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Building blocks

By Donal Curtin

Thursday 1st December 2005

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Fiscal spending was one of the key battlegrounds in the general election: on the one side, promises of increased government spending on key groups and issues (Working For Families, student debt), on the other reduced government taxation (higher tax thresholds, ultimately lower tax rates). Much of the debate, in short, centred on what the economists call 'transfer payments' - money taken from one group to support the incomes of another.

Oddly, there was much less attention paid to the quality and quantity of government services purchased with your taxes, and less again to one of the more crucial issues on New Zealand's economic agenda - the state of the nation's infrastructure. Any amount of sound and fury on sloshing money around from one set of voters to another, little or nothing about the choke points of roads and energy.

It's easy for pompous economists to pronounce that the politicians and the electorate should have focused more on fundamental issues, so it's time for a confession: if asked, I couldn't have told a voter what the government's capital spend on infrastructure was, nor whether it looked adequate for a growing economy. So here is an attempt to fill in the blanks.

First, let's put things in context: how much, overall, does the government spend? According to the 'Prefu' - the Pre-election Economic and Fiscal Update published by the Treasury on August 18 - total public sector spending is expected to be $62.4 billion over the current fiscal year (ending June 30 next year). There's arguably room to spend more than that: total public sector revenue is expected to be $69.5 billion. For now let's not buy into the politically charged bunfight of whether there is or isn't a real surplus of $7 billion or so, and let's just observe that actual spending is at least $62.4 billion, and arguably somewhat more if some of those election promises are thrown in.

How much will go on infrastructure? It's not easily readable from the government accounts (or at least not by me). But we can observe (in the Prefu) the increase in value from one year to the next of the government's stock of physical assets. Given that the increase will be a mixture of valuation changes (for example, government properties going up in value with the rest of the market) and genuine new investment in facilities, it's very likely to be an overstatement, but at least it's a sighting shot.

This year, the gross value of the government's infrastructural stock will go up by $6.9 billion - at first blush, a remarkably large amount, equivalent to more than 10% of total public spending. But the more you peer at it, the less impressive the number starts to look.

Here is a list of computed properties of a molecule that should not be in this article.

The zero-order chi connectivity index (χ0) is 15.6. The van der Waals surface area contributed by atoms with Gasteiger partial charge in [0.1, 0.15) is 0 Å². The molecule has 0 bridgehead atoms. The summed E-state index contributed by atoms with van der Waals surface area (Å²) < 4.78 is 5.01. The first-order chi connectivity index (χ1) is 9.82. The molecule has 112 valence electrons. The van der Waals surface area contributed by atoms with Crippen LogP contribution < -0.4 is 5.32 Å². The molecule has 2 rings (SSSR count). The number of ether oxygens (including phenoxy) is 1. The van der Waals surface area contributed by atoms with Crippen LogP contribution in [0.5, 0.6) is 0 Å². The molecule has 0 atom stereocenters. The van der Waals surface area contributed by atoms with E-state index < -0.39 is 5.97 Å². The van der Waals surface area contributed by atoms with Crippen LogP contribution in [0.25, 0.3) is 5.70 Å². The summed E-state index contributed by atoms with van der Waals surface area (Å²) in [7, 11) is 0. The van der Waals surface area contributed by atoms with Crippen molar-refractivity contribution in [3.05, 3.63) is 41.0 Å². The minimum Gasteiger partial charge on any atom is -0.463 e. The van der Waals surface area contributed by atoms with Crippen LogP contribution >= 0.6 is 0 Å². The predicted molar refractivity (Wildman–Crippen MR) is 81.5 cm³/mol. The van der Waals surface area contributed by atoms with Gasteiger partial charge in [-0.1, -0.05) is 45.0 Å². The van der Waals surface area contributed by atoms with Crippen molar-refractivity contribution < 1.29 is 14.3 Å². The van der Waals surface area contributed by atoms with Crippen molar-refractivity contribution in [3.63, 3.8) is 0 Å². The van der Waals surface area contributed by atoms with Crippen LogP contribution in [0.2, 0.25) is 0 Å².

First of all, this year shows a much bigger number than most years. The corresponding increase in fiscal 2005 was only $1.8 billion.

Second, the bulk of the increase occurs outside the hot spots of energy and roading. Two billion dollars of it is the increased value of government-owned buildings, some of which may well be infrastructural in character but many may not be (plus part will be the increased value of existing buildings, and not the construction of new ones). Another $1.2 billion is aircraft; over half a billion is the increased value of specialist military equipment; there's another $300 million or so of increased land valuations. The key infrastructure line items - electricity generation, electricity distribution, and the state highways - are expected to go up in value by $1.6 billion between them.

Third, all this is before depreciation. Roads and equipment wear out: deduct the value of the expected depreciation, and the hot spot areas increase in value by only $1 billion (indeed, the value of the national distribution network actually goes down, though only marginally). Roughly half goes on the roads, the rest to electricity. Similar sorts of figures are expected in the next two years, and a bit more (close to $1.4 billion) in the fiscal 2009 year.

Is this an adequate amount? Let's acknowledge first that looking at the public spend on its own doesn't show you the complete infrastructural picture: in New Zealand large parts of the infrastructure have been privatised (including parts of the electricity sector, and Telecom) and you'd have to add in the private sector's infrastructural spend to see the whole jigsaw. For the same reason international comparisons with countries that have privatised less will show in a relatively poor but possibly undeserved light. And a quick squizz like this won't answer the question properly in any event.

That said, there are grounds for suspecting our government spend is on the light side. As the election debate showed, and these figures confirm, a net $1 billion a year on the areas widely suspected to be actual or potential constraints on the economy doesn't look as if they are getting a high priority within a total government spendup approaching $63 billion. And you'd wonder if half a billion a year on the state highways is buying you much, when a project like Auckland's Spaghetti Junction costs around $150 million.

It's also a bit sobering to think that if you add up the expected value of the government's total holdings of physical assets as at June 2006 - every school and hospital in the country, the entire state road network, Transpower, the state-owned generators, Landcorp - it falls well short of the value of Australia's largest company. Sell the lot at the government's own valuation, and you'd get $65 billion: you'd need another $23 billion to be able to afford BHP.

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